Hereditary or genetic diseases do not spare cats any more than humans. We mustachioed companions are all the more subject to it as men have made selections on aesthetic criteria, to give birth to “purebred cats”.
Today, successive selection strategies have existed for more than two centuries and have intermingled purebred cats and alley cats. The entire feline population, with or without pedigree, is therefore affected by hereditary diseases.
Single Or Multifactorial Hereditary Diseases
Using more scientific terms, two main types of hereditary diseases are to be distinguished. On the one hand monogenic (or simple) diseases determined by a single gene, and on the other polygenic (or multifactorial) diseases determined by several genes.
The use of genetics makes it possible to classify simple hereditary diseases and even to predict them statistically in a litter of kittens. Multifactorial hereditary diseases, on the other hand, are more difficult to predict and identify.
The Most Well-Known Hereditary Diseases Of Cats
In this article, we focus on the most well-known hereditary diseases of cats. These are the most frequently encountered monogenic diseases, but also those that can be diagnosed through the use of a DNA test.
Polycystic Kidney Disease (Pkd)
This hereditary disease mainly affects Persian and related cats (Exotic Shorthair, British Shorthair, etc.). Called PKD in English for Polycystic Kidney Disease, polycystic kidney disease, as its name suggests, is a disease that manifests itself by the progressive appearance of cysts in the kidneys of the affected cat.
The older the cat, or the more it is affected by PKD, the more the cysts multiply and grow, leading to chronic renal failure. The symptoms that accompany this hereditary disease are vomiting, diarrhea, weight loss and listlessness.
The mode of inheritance of PKD is autosomal dominant. This means that the kitten with PKD has at least one parent carrying the mutated gene (PKD1 gene). There is no treatment to date against the disease and it can appear at any age.
Hypertrophic Cardiomyopathy (Hcm)
This disease is transmitted in the same way as PKD, via the mutated MYBPC3 gene. It mainly affects Maine Coon and Radgoll breed cats. Called Hypertrophic Cardio Myopaty in English, hypertrophic cardiomyopathy results in health problems affecting the heart.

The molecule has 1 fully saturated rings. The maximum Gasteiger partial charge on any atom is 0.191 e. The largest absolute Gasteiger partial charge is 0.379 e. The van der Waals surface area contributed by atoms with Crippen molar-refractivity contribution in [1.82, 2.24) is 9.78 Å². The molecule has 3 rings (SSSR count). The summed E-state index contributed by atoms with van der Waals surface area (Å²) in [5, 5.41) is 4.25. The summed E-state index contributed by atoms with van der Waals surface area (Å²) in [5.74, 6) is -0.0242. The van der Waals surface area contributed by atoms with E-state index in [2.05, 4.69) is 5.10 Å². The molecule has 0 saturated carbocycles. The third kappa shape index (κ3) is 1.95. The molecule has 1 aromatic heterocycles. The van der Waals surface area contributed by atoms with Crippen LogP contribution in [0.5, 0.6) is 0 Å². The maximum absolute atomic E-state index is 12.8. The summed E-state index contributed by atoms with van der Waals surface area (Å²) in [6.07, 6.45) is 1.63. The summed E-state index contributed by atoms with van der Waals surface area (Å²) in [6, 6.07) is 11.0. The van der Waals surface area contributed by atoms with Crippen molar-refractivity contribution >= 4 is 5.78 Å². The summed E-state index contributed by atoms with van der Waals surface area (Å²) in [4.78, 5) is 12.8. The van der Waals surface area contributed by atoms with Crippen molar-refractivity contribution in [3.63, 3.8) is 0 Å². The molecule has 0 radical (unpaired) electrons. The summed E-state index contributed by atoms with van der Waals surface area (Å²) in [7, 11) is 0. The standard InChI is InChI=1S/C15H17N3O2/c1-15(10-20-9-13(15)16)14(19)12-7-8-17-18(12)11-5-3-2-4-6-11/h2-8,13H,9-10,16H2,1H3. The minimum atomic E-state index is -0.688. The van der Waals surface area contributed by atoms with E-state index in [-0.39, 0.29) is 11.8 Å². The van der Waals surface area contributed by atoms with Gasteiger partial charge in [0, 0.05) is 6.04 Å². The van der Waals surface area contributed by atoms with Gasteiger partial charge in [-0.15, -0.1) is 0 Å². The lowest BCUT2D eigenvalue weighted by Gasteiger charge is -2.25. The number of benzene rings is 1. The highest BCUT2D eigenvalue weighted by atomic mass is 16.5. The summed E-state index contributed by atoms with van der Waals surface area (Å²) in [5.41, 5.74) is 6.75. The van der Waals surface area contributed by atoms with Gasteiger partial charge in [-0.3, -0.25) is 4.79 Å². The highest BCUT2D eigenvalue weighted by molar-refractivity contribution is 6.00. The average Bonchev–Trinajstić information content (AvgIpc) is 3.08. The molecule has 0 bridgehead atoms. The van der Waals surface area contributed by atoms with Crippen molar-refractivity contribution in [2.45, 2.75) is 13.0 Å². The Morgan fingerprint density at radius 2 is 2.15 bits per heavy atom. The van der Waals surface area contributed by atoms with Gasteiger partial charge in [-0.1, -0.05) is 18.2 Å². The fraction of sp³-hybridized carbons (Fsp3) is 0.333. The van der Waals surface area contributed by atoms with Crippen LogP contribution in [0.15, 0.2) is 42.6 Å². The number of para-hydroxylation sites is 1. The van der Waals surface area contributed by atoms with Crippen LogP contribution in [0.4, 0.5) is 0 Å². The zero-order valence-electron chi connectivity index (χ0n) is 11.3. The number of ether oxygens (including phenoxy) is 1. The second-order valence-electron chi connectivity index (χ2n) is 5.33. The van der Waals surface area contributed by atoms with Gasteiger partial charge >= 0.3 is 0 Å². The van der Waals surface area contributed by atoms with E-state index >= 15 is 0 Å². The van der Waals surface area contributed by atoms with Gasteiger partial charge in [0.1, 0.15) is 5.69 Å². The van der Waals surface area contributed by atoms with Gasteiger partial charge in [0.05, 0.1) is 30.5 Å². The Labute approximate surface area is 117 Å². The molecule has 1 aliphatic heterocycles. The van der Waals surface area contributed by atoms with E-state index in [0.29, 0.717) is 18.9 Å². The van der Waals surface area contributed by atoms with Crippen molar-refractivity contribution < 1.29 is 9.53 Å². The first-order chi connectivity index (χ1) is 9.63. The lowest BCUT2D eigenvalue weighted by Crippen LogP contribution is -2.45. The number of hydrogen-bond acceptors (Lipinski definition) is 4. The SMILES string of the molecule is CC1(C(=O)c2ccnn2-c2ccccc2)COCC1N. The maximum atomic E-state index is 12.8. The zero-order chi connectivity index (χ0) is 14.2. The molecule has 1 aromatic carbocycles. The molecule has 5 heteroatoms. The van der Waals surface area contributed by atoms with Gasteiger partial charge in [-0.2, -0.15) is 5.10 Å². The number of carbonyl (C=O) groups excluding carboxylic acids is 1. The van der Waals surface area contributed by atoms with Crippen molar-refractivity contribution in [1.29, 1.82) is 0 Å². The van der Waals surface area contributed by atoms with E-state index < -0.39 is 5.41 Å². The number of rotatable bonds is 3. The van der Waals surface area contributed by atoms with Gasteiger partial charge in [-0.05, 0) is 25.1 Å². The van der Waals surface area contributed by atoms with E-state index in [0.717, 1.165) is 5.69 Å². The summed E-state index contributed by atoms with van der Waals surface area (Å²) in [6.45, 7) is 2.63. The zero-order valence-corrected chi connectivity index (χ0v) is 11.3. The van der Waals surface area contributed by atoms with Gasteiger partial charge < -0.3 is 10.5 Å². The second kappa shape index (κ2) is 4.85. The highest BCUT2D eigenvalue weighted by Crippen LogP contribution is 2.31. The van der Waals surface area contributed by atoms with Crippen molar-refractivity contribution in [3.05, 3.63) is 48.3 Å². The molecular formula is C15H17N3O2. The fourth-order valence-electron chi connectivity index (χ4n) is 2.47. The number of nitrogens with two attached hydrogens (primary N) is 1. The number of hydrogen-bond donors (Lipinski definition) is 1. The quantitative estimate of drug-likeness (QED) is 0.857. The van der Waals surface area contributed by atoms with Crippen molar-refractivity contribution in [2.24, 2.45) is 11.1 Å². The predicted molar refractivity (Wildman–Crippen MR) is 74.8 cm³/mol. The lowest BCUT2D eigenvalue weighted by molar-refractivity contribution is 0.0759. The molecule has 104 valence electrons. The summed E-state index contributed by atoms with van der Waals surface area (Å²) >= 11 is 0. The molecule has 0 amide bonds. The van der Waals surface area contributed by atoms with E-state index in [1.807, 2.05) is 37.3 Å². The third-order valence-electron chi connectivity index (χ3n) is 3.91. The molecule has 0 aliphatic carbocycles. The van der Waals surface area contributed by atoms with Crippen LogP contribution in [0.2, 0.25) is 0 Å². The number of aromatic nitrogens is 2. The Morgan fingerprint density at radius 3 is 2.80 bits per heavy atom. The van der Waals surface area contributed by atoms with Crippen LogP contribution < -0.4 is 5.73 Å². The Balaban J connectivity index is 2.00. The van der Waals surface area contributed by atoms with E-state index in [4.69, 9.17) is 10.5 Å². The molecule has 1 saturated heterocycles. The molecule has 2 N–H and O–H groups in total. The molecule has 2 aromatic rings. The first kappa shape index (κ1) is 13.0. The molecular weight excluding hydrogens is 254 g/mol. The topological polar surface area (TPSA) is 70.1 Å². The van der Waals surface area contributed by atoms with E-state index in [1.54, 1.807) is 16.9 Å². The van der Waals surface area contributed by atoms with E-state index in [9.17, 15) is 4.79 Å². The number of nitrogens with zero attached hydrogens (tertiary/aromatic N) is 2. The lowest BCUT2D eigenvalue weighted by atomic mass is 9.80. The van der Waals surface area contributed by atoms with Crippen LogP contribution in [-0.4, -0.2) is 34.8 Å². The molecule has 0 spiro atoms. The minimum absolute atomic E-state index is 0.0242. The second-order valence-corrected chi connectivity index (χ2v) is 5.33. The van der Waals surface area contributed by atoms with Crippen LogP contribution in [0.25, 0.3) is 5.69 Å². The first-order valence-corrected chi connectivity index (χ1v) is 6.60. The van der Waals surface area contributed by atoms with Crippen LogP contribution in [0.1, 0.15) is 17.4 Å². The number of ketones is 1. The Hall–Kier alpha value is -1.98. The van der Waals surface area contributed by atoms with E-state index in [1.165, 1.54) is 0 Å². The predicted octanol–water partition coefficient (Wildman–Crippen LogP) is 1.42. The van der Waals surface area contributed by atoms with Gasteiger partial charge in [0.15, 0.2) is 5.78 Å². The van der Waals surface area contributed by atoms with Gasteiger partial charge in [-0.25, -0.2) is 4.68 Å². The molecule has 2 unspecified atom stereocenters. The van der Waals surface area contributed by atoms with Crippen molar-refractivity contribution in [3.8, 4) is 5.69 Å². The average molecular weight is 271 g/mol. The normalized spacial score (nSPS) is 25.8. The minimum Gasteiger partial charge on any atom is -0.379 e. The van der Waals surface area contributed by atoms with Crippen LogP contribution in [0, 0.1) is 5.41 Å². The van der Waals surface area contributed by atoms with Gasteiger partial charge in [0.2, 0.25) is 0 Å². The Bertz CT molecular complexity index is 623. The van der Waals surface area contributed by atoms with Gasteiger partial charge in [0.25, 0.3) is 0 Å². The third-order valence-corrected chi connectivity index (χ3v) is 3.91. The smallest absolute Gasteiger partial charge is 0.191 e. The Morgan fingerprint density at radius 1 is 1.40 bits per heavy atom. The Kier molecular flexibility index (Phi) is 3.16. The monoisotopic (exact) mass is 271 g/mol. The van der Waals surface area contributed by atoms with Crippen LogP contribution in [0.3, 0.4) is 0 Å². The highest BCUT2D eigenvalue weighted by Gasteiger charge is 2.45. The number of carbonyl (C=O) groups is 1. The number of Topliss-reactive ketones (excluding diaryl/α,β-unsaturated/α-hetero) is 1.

It generally goes unnoticed until the first symptoms appear, including exercise intolerance, heart murmur or dyspnea. The development of the disease leads to acute heart failure with arrhythmias, pulmonary edema, arterial thrombosis, cardiac arrest and sudden death.
Glycogen Storage Disease Type Iv (Gsd-Iv)
It is a rare but unfortunately fatal genetic disease that only affects the Norwegian OR Skogcatt cat. It is autosomal recessive and is due to the GBE1 gene. This means that an adult cat can be a healthy carrier and pass it on to its offspring.
The survival rate of the kittens is then low, but some survivors can do well until the age of 6 months maximum. Glycogen is then no longer transformed into sugar by the body and invades the cells and organs of the kitten. This is followed by muscle atrophy, generalized weakness and inevitably death.
The affected cat has a very limited life expectancy, not exceeding one year in most cases.
Neonatal Erythrolysis (Ni)
It is a common cause of death in kittens only a few days old. This disease is, fortunately, preventable if we know how to recognize the first symptoms quickly.
It can affect all breeds of cat even if some are more predisposed than others, such as the Abyssinian, the Birman, the British Shorthair, the Chartreux, the Persian, the Rex Cornish, the Rex Devon or the Sphynx.